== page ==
Engagement, Integrity and Psychological Safety

  • Engagement is an outcome of culture
  • Integrity is a key component of culture
  • Leaders must ensure psychological safety, reinforcing integrity

A good friend of mine once observed, “Once someone becomes an Archbishop, they never get a cold meal…and they never get the whole truth.”  Is that true in your organization?  How much of the real story gets to the executive suites?  How much of what is coming down from leadership is accurately relayed to and heard by the folks doing the work?  Great cultures have the knack of flowing communication up and down the entire operation with limited distortion and filtering.  The result is high performance and employee satisfaction. 

Why does this matter?  In a word, Engagement.

What does engagement feel like?  It is the simple perception by team members that, “The work I do here matters.”  When people believe that, “I understand my role – what I say and do is important to the enterprise,” communication flows and productivity soars, as do retention, workplace safety and innovation.

Simple, right?  Easy?  Maybe…What do leaders need to do to foster and enhance this type of environment?

Organizations have minimum requirements below which people are no longer permitted to work there.  Show up on time, provide a certain quantity of deliverables, play well with others… The challenge is that while this form of “appropriate excellence” (just enough to stay below the radar) may permit a company to survive, it is far below what is needed to thrive in today’s competitive marketplace.  In other words, to achieve an organization’s goals, team members must be willing to volunteer their vast creative genius to bridge the gap between the minimum requirements and the standards for excellence.

Leaders must rise to the challenge of keeping workers engaged and connected. They have the responsibility to assure “flow,” a sense that the team is executing without friction and in a state of high concentration and collaboration.  As organizations become more physically dispersed, team members can find that it is more difficult to engage with one another. In a global environment or during a pandemic, impromptu hallway conversations disappear.  To encourage socialization, leaders need to link workplace strategies with social technologies and work policies.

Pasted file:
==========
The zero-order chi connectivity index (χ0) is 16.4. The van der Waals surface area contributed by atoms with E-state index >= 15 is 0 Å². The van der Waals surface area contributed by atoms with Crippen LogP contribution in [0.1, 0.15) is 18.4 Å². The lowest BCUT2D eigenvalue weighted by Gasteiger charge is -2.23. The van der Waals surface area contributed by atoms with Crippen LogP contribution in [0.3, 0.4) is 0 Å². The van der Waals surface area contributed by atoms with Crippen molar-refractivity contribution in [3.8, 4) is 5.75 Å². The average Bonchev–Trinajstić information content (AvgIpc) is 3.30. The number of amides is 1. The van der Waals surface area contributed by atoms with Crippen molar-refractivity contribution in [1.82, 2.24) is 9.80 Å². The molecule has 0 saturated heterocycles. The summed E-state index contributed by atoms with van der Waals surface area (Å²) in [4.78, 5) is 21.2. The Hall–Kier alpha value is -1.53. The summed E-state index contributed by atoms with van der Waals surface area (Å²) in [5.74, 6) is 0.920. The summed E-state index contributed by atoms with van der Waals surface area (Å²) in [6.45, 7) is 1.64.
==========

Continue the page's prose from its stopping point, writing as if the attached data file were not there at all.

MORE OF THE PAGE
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Socialization has other requirements.  Team members must have high integrity and be willing to say what they think.  In fact, many of the so-called “meetings after the meeting” exist because some are unwilling to express themselves fully within the original gathering.  In this context, it’s easy to see that psychological safety is not at an acceptable level.

Every organization seeks to develop among their employees and touts the notion that they display high commitment, energy, and integrity.  But that’s the point, isn’t it?  Just as two thirds of all licensed drivers believe they are above average drivers, an overwhelming majority of employees claim that they have high integrity.  Despite what they believe about themselves, scores on culture assessments often reveal lower than desired integrity ratings.  Leaders have the obligation to create the proper, psychologically safe environment to foster integrity within the culture

There are several items that comprise integrity.  Beyond the universal concept of “retaining one’s personal integrity,” there are other areas that deserve notice.  How many times has someone “stared at their shoes” in the moment instead of saying something contrary or controversial only to speak their mind in informal conversations after the meeting concludes?  How much time and productivity gets lost in this type of asynchronous communication?  

Do employees actually do what they say? How often is doing “whatever it takes” misinterpreted as to go to extreme lengths, regardless of morality or legality, to achieve a desired result?  Whose agenda and values get trampled in this kind of environment?    Fear is the controlling factor here.

Leaders who: succeed in creating clear expectations; connect people to the larger purpose of the organization; and relentlessly model the values they expect to see followed, can expect to create an environment where people feel comfortable to speak their minds.  When they do, they develop the greatest opportunity for flow and high performance within their organization.

Sustaining psychological safety requires constant attention. It is a mindset that must be cultivated to empower interpersonal risk-taking. Psychological safety is the why behind our responses to the questions, “Can I speak up? Will I be punished or ridiculed for sharing my opinion? Can I be honest about who I am and my perspective?”  Leaders and team members need to alert themselves to conditions that lower or raise interpersonal fear. Because we are experiencing a time in which issues of equity, diversity, and inclusion take center stage, leaders must recognize that psychological safety contributes to a culture that promotes integrity, and thus engagement.

In the final analysis, engagement is an outcome of culture, which is informed by the levels of integrity throughout the enterprise.  Encouraging a climate of psychological safety creates the opportunity for integrity through high communication flow.  It is a winning combination well worth the effort to sustain it.


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